Alanine substitution inactivates cross-reacting epitopes in dengue virus recombinant envelope proteins

Viviana C. Zomosa-Signoret*, Karina R. Morales-González, Ana E. Estrada-Rodríguez, Ana M. Rivas-Estilla, M. Cristina Devèze-García, Edgar Galaviz-Aguilar, Román Vidaltamayo

*Corresponding author for this work

Research output: Contribution to journalArticlepeer-review

2 Citations (Scopus)


The expansion of the habitat of mosquitoes belonging to the Aedes genus puts nearly half of the world’s population at risk of contracting dengue fever, and a significant fraction will develop its serious hemorrhagic complication, which can be fatal if not diagnosed properly and treated in a timely fashion. Although several diagnostic methods have been approved for dengue diagnostics, their applicability is limited in rural areas of developing countries by sample preparation costs and methodological requirements, as well as cross-reactivity among the different serotypes of the Dengue virus and other flavivirus, such as the Zika virus. For these reasons, it is necessary to generate more specific antigens to improve serological methods that could be cheaper and used in field operations. Here, we describe a strategy for the inactivation of cross-reacting epitopes on the surface of the Dengue virus envelope protein through the synthetic generation of recombinant peptide sequences, where key amino acid residues from Dengue virus serotype 1 (DENV-1) and 2 (DENV-2) are substituted by alanine residues. The proteins thus generated are recognized by 88% of sera from Dengue NS1+ patients and show improved serotype specificity because they do not react with the antibodies present in seroconverted, PCR-serotyped DEN-4 infected patients.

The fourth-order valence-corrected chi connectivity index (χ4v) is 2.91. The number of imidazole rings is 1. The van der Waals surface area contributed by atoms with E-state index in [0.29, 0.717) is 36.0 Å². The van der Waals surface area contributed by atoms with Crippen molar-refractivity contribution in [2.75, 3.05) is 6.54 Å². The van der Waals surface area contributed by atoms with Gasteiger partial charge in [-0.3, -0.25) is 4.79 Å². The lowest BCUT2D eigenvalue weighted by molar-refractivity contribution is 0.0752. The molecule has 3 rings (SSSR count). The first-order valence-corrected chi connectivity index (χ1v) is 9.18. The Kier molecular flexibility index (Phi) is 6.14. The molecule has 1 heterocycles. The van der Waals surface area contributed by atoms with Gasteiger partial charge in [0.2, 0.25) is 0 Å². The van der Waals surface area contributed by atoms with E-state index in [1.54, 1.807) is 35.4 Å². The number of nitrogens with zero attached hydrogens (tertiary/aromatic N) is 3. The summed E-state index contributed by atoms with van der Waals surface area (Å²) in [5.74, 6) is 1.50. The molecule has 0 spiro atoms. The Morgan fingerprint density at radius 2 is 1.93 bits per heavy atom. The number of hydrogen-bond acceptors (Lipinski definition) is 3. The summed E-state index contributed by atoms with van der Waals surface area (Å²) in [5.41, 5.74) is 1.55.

Original languageEnglish
Article number10.3390/v12020208
Pages (from-to)1-13
Number of pages13
Issue number2
Publication statusPublished - Feb 2020

Bibliographical note

Publisher Copyright:
© 2020 by the authors. Licensee MDPI, Basel, Switzerland. This article is an open access article distributed under the terms and conditions of the Creative Commons Attribution (CC BY) license (

All Science Journal Classification (ASJC) codes

  • Infectious Diseases
  • Virology


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